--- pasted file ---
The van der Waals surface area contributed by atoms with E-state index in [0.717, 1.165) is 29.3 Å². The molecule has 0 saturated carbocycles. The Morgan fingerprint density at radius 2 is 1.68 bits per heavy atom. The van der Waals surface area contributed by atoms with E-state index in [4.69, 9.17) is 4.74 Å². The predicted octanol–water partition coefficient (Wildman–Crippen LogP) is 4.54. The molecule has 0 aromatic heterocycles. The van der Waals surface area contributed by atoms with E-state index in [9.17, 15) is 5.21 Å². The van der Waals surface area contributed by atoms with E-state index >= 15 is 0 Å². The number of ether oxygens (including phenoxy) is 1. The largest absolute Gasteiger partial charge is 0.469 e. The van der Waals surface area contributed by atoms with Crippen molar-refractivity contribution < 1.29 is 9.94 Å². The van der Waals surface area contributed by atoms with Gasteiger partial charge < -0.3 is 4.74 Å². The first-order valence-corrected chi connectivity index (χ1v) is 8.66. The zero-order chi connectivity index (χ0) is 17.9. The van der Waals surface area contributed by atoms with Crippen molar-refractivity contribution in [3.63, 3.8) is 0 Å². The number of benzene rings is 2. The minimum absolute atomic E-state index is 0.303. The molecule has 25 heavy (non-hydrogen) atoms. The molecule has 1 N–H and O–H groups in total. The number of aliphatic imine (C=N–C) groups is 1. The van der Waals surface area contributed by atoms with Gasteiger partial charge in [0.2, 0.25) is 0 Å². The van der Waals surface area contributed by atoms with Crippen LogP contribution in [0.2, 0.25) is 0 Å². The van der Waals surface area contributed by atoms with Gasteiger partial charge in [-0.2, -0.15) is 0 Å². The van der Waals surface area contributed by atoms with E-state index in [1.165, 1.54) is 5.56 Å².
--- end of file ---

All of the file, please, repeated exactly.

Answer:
The van der Waals surface area contributed by atoms with E-state index in [0.717, 1.165) is 29.3 Å². The molecule has 0 saturated carbocycles. The Morgan fingerprint density at radius 2 is 1.68 bits per heavy atom. The van der Waals surface area contributed by atoms with E-state index in [4.69, 9.17) is 4.74 Å². The predicted octanol–water partition coefficient (Wildman–Crippen LogP) is 4.54. The molecule has 0 aromatic heterocycles. The van der Waals surface area contributed by atoms with E-state index in [9.17, 15) is 5.21 Å². The van der Waals surface area contributed by atoms with E-state index >= 15 is 0 Å². The number of ether oxygens (including phenoxy) is 1. The largest absolute Gasteiger partial charge is 0.469 e. The van der Waals surface area contributed by atoms with Crippen molar-refractivity contribution < 1.29 is 9.94 Å². The van der Waals surface area contributed by atoms with Gasteiger partial charge < -0.3 is 4.74 Å². The first-order valence-corrected chi connectivity index (χ1v) is 8.66. The zero-order chi connectivity index (χ0) is 17.9. The van der Waals surface area contributed by atoms with Crippen molar-refractivity contribution in [3.63, 3.8) is 0 Å². The number of benzene rings is 2. The minimum absolute atomic E-state index is 0.303. The molecule has 25 heavy (non-hydrogen) atoms. The molecule has 1 N–H and O–H groups in total. The number of aliphatic imine (C=N–C) groups is 1. The van der Waals surface area contributed by atoms with Gasteiger partial charge in [0.2, 0.25) is 0 Å². The van der Waals surface area contributed by atoms with Crippen LogP contribution in [0.2, 0.25) is 0 Å². The van der Waals surface area contributed by atoms with Gasteiger partial charge in [-0.2, -0.15) is 0 Å². The van der Waals surface area contributed by atoms with E-state index in [1.165, 1.54) is 5.56 Å².